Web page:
Company of Wolves, 3rd-5th September 2015

Posted by Kaja Franck on July 28, 2015 in Guest Blog, Kaja Franck, News tagged with , , , , , ,

In Glen Duncan’s The Last Werewolf (2011), one of the characters states that ‘Werewolves are not a subject for the academe‘. Though this is a little sobering if you are undertaking a PhD on werewolves, I’d suggest that the past few years have shown that this is not the case. Leslie Sconduto’s Metamorphoses of the Werewolf (2008) has given a classical depth to the study of lycanthropy in literature whilst Sky’s Penny Dreadful (2014-) has made their sole American character, the lupine Ethan Chandler, into a twisted version of Stoker’s Quincey Morris from Dracula (1887). With werewolves (-dogs?) being gangsters in Toby Barlow’s Sharp Teeth (2007), aboard the Titanic in Claudia Gray’s Fateful (2011), and jumping from literature to television with the adaptation of Hemlock Grove (2012) by Brian McGreevy for Netflix, it seems time for an extended academic consideration of these Gothic monsters.

With this in mind, I am excited to announce that registration has opened for the Company of Wolves conference at the University of Hertfordshire as part of the Open Graves Open Minds Project. This project was initiated in 2010 with the Vampires and the Undead in Modern Culture conference and reconvened for the Bram Stoker Centenary Symposium in 2012. The Company of Wolves turns its attention to creatures which are not strictly undead but often closely related to vampires (to the point of being unable to emerge from under the shadow of the vampire’s cloak). Described by Emily Gerard as ‘First-cousin to the vampire’, in The Land Beyond the Forest (1888), werewolves and shapeshifters have recently been represented as second-class monsters – a trope which is

exemplified in the recent Underworld movies (2003-2012) in which the Lycans are enslaved under a vampire elder. However, such beings have served to question our notion of humanity and the human subject; weres tend to reveal the complex affinities and differences between our existence as linguistic, social subjects and our physiological continuity with other animals. They draw our attention to questions of hierarchy and sexuality, to the instinctive, and to what extent our conceptions of these are ideological.

The Company of Wolves will consider how werewolves, shapeshifters and feral humans are, and have been, represented in literature, folklore, movies, and popular culture. The conference will include fifty speakers across an array of panels as well as extracurricular activities: a visit to the UK Wolf Conservation Trust for a chance to see wolves; a trip to Peter the Wild Boy’s Grave – a feral child who was discovered in Hanover in 1724; and a ‘Lycanthropic Lantern of Fear’ show. These will help us to stretch our minds, and legs, as we consider the overlap between fiction, reality and our fear of the animal as Other. Being able to see wolves themselves engages with the recent rewilding movement in Britain, explicated in George Monbiot’s Feral (2013), and the Gothic notion of the uncanny. Wolves, a once native species, are examples of the familiar made unfamiliar, or the heimlich becoming unheimlich. Having been exterminated from the British Isles, they are making their slow return. Whilst feral children disturb the notions of how we become, or are made, human – particularly apt phrasing if we consider the title of Being Human (2010-2013) which gave us an insight into how monstrous Others, including George the Werewolf, try to reclaim their humanity.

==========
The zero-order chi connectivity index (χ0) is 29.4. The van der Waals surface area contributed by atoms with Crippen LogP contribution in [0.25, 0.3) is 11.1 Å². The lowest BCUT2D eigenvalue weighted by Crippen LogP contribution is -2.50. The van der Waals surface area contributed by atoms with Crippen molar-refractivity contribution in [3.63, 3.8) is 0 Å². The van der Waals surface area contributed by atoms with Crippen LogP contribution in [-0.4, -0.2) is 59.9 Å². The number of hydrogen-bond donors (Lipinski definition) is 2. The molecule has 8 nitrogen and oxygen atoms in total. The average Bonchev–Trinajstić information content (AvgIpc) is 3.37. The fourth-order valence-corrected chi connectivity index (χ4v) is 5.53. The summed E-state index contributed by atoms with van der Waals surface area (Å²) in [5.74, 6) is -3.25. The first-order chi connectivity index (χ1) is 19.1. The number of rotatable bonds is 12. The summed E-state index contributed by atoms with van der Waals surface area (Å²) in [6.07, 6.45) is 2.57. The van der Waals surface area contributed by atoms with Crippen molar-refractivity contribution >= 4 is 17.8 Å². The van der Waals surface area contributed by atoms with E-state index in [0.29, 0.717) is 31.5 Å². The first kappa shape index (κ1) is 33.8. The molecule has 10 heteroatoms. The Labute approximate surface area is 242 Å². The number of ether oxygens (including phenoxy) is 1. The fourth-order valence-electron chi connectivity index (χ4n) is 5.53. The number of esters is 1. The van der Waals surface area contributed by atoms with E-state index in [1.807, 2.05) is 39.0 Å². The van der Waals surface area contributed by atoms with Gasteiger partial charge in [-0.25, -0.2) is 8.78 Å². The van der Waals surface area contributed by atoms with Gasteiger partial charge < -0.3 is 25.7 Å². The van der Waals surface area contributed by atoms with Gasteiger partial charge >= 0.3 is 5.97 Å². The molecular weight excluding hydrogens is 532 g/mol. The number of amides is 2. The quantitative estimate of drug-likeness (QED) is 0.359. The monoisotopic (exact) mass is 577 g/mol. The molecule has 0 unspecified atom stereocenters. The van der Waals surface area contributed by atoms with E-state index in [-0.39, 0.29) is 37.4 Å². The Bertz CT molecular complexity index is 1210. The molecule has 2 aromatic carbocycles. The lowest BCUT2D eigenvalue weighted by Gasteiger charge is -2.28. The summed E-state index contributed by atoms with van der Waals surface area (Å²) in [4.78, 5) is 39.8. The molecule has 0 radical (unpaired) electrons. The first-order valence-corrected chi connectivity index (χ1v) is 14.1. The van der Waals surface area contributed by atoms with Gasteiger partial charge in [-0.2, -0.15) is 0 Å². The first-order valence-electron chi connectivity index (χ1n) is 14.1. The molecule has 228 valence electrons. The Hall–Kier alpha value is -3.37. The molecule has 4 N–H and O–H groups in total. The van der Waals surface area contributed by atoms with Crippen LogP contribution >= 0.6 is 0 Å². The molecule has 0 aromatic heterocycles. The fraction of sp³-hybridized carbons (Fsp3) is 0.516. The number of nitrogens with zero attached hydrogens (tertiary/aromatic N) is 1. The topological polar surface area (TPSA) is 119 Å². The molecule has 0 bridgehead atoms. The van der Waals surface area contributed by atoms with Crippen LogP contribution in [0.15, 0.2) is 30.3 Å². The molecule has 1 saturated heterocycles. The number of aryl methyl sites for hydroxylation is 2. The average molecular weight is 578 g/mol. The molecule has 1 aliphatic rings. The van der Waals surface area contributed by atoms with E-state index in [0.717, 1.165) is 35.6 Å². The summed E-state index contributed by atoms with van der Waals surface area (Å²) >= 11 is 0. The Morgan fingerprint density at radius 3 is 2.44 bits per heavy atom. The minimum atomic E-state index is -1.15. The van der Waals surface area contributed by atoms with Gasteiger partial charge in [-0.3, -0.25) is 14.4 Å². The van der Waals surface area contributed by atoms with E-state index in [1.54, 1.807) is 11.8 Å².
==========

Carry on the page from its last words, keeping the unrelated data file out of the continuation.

The key note speakers for the conference are:

Dr Stacey Abbott, Reader in Film and TV Studies, University of Roehampton, ‘Creatures of the Night, What Music They Make’: The Sound of the Cinematic Werewolf’

Sir Christopher Frayling, ‘Inside the Bloody Chamber: Angela Carter’s Wolves’

Dr Sam George, Senior Lecturer in Literature, University of Hertfordshire, Convener Open Graves, Open Minds Project, ‘This is What it Sounds Like When Wolves Cry: Storytelling, Wolf Children, and the State of Nature’

Dr Bill Hughes, Open Graves, Open Minds, ‘The Call of the Wild: From Preternatural Pastoral to Paranormal Romance’

Neil Jordan, Director, The Company of Wolves (1984)

Prof. Garry Marvin, Human and Animal Studies, University of Roehampton, ‘Cultural Images of the Wolf and the Wolves’ Re-emergence in Europe’

Marcus Sedgwick, Writer, ‘Fictional Representations of Wolf or Feral Children’, in conversation for OGOM.

Dr Catherine Spooner, Reader in Literature and Culture, University of Lancaster, ‘Wearing the Wolf’: Wolves, Fur and Fashion, from Nineteenth-Century Werewolf Stories to Alexander McQueen’

With opportunity for lively and engaged discussion, the Company of Wolves conference will be a chance to learn more about our hirsute alter-egos and what they tell us about being or not-being human.

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